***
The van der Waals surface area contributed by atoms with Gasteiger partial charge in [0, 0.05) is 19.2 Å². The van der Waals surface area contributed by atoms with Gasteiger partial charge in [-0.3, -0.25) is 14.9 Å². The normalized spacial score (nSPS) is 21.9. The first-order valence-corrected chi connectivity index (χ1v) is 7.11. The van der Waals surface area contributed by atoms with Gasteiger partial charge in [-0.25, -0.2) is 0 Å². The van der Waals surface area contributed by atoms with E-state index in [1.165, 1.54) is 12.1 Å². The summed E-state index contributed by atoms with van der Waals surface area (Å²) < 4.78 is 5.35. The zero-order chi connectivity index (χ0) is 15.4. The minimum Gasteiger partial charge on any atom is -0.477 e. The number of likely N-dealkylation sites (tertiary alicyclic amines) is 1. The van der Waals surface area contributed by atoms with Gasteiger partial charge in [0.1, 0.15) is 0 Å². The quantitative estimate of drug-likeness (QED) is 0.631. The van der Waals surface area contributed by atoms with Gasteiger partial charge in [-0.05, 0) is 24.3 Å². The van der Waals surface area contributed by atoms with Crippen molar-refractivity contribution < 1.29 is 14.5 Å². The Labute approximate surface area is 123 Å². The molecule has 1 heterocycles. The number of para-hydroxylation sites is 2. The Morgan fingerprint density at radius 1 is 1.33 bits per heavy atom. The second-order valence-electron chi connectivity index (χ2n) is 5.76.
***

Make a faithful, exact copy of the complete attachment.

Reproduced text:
The van der Waals surface area contributed by atoms with Gasteiger partial charge in [0, 0.05) is 19.2 Å². The van der Waals surface area contributed by atoms with Gasteiger partial charge in [-0.3, -0.25) is 14.9 Å². The normalized spacial score (nSPS) is 21.9. The first-order valence-corrected chi connectivity index (χ1v) is 7.11. The van der Waals surface area contributed by atoms with Gasteiger partial charge in [-0.25, -0.2) is 0 Å². The van der Waals surface area contributed by atoms with E-state index in [1.165, 1.54) is 12.1 Å². The summed E-state index contributed by atoms with van der Waals surface area (Å²) < 4.78 is 5.35. The zero-order chi connectivity index (χ0) is 15.4. The minimum Gasteiger partial charge on any atom is -0.477 e. The number of likely N-dealkylation sites (tertiary alicyclic amines) is 1. The van der Waals surface area contributed by atoms with Gasteiger partial charge in [0.1, 0.15) is 0 Å². The quantitative estimate of drug-likeness (QED) is 0.631. The van der Waals surface area contributed by atoms with Gasteiger partial charge in [-0.05, 0) is 24.3 Å². The van der Waals surface area contributed by atoms with Crippen molar-refractivity contribution < 1.29 is 14.5 Å². The Labute approximate surface area is 123 Å². The molecule has 1 heterocycles. The number of para-hydroxylation sites is 2. The Morgan fingerprint density at radius 1 is 1.33 bits per heavy atom. The second-order valence-electron chi connectivity index (χ2n) is 5.76.